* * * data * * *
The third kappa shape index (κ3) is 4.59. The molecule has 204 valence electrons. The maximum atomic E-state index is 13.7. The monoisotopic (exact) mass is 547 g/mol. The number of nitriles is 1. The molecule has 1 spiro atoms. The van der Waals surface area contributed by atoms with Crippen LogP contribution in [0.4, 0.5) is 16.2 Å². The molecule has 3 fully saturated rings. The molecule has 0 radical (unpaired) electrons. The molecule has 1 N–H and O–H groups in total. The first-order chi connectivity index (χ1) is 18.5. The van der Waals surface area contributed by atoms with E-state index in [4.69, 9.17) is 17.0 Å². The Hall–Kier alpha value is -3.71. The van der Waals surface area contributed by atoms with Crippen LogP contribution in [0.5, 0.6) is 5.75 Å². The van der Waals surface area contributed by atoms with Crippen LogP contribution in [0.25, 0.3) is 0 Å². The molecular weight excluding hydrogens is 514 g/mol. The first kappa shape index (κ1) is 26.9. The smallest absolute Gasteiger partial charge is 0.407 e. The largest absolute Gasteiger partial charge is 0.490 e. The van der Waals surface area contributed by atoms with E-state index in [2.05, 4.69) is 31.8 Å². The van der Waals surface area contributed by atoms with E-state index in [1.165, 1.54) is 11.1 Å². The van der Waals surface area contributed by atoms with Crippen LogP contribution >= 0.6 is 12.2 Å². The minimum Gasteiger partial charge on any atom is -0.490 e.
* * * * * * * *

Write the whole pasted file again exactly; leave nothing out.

The third kappa shape index (κ3) is 4.59. The molecule has 204 valence electrons. The maximum atomic E-state index is 13.7. The monoisotopic (exact) mass is 547 g/mol. The number of nitriles is 1. The molecule has 1 spiro atoms. The van der Waals surface area contributed by atoms with Crippen LogP contribution in [0.4, 0.5) is 16.2 Å². The molecule has 3 fully saturated rings. The molecule has 0 radical (unpaired) electrons. The molecule has 1 N–H and O–H groups in total. The first-order chi connectivity index (χ1) is 18.5. The van der Waals surface area contributed by atoms with E-state index in [4.69, 9.17) is 17.0 Å². The Hall–Kier alpha value is -3.71. The van der Waals surface area contributed by atoms with Crippen LogP contribution in [0.5, 0.6) is 5.75 Å². The van der Waals surface area contributed by atoms with Crippen LogP contribution in [0.25, 0.3) is 0 Å². The molecular weight excluding hydrogens is 514 g/mol. The first kappa shape index (κ1) is 26.9. The smallest absolute Gasteiger partial charge is 0.407 e. The largest absolute Gasteiger partial charge is 0.490 e. The van der Waals surface area contributed by atoms with E-state index in [2.05, 4.69) is 31.8 Å². The van der Waals surface area contributed by atoms with E-state index in [1.165, 1.54) is 11.1 Å². The van der Waals surface area contributed by atoms with Crippen LogP contribution >= 0.6 is 12.2 Å². The minimum Gasteiger partial charge on any atom is -0.490 e.